It was this very book from which Adele first learnt about lucid dreaming, astral projection and the power of the Second Door, which leads to her downfall in so many ways. Adele felt added guilt about her parents dying in a fire because she had been using her astral projection power while they burnt to death. If she’d been present in her body, she tells Rob, she might have smelled the smoke and been able to save them.
It was also Adele who taught Rob the power of astral projection, learnt from the book David gave her. If she’d never discovered the power, and never taught it to Rob, then he couldn’t have killed her to steal her body, and later done the same to Louise.
Adam in Danger
The book and the TV series end with exactly the same scene (it’s a very loyal adaptation in general). After Louise has been buried in Adele’s body, and Rob has stolen Louise’s body to marry David, the newlyweds drive away, considering where to honeymoon, when Louise’s son Adam pipes up from the back seat.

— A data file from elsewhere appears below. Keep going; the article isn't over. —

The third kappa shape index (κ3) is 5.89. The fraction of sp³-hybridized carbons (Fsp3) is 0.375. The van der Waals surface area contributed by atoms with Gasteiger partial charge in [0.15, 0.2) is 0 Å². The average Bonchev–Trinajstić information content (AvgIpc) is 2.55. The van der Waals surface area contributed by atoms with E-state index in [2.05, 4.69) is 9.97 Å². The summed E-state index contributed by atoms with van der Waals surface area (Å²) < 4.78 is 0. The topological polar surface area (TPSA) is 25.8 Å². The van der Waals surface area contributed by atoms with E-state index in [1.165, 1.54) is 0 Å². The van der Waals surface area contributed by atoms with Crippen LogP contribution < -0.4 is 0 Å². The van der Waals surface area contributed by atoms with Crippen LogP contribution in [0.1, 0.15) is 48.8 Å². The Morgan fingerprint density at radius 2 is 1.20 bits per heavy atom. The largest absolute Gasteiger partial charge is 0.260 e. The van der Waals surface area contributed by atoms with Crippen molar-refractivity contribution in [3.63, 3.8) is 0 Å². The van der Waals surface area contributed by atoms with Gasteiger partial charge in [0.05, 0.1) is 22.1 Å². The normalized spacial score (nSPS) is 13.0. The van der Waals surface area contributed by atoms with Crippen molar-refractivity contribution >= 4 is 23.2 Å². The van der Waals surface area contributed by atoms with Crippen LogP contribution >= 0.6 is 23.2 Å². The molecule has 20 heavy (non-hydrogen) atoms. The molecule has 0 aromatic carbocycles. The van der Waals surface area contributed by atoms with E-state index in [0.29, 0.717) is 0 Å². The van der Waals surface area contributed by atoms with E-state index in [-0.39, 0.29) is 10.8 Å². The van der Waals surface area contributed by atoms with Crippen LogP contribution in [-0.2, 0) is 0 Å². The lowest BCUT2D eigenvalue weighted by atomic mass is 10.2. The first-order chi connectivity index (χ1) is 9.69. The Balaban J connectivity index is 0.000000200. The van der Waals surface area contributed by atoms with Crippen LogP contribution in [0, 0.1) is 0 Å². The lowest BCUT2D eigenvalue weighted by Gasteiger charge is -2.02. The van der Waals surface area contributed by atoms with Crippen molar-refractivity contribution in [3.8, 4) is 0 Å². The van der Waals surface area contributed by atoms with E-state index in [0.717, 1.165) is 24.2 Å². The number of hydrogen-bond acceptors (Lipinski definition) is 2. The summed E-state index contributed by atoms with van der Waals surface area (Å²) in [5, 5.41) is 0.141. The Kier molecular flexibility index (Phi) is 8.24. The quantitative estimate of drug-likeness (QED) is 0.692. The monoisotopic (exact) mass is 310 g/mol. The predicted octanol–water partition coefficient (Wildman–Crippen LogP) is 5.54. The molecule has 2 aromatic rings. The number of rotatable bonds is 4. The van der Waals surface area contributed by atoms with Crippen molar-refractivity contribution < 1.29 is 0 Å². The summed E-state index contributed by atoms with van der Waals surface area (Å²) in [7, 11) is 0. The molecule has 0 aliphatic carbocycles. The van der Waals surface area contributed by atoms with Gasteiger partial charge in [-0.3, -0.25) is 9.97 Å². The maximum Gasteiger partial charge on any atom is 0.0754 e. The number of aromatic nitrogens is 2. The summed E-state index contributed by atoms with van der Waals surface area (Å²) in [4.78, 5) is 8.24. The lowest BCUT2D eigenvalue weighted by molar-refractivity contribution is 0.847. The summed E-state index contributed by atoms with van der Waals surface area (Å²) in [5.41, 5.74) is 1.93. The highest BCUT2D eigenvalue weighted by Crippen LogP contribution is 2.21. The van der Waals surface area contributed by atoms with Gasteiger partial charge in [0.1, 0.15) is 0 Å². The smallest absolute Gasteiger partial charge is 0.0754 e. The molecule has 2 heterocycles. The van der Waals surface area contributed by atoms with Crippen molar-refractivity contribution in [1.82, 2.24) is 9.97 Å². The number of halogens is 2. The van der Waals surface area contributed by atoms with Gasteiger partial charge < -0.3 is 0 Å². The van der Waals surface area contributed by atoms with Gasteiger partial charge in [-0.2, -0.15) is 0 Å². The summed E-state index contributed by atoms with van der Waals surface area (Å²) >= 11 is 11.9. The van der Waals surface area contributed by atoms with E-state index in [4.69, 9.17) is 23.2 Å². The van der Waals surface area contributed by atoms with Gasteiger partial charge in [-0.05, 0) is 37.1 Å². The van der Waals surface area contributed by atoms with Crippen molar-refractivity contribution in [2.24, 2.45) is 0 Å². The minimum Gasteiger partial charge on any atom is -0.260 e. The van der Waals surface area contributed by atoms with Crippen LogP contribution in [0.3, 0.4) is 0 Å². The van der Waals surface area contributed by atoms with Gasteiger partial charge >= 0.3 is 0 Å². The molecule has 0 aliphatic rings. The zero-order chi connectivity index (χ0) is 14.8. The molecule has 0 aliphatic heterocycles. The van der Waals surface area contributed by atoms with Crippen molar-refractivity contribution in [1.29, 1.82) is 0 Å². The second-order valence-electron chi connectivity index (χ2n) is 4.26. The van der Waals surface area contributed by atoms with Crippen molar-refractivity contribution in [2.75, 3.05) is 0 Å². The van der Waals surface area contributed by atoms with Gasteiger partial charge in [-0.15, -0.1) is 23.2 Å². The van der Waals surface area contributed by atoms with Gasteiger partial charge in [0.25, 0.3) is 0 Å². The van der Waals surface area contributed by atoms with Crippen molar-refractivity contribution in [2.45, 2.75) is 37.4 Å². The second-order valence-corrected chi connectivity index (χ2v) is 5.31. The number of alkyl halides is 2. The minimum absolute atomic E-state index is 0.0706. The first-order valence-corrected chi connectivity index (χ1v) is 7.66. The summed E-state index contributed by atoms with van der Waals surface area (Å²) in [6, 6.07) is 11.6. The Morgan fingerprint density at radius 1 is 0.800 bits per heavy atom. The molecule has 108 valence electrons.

Because the book is narrated by Rob/Louise, we’re privy to his inner thoughts in a way that we’re not in the TV show. While we can infer in the show that Rob/Louise has no maternal feelings towards Adam, in the book, we read his thoughts plain as day. Here’s what Rob thinks about Louise’s son and ex-husband Ian:
“There is still one small obstacle to overcome for our happiness to be complete. David might not have known Louise well, but Ian does and Adam does. Those links need to be severed. […] Adam’s departure from my life will need to be somewhat more dramatic. It shouldn’t be too difficult to arrange. Children are notoriously accident prone.”
Watch out kid.
Behind Her Eyes is available to stream now on Netflix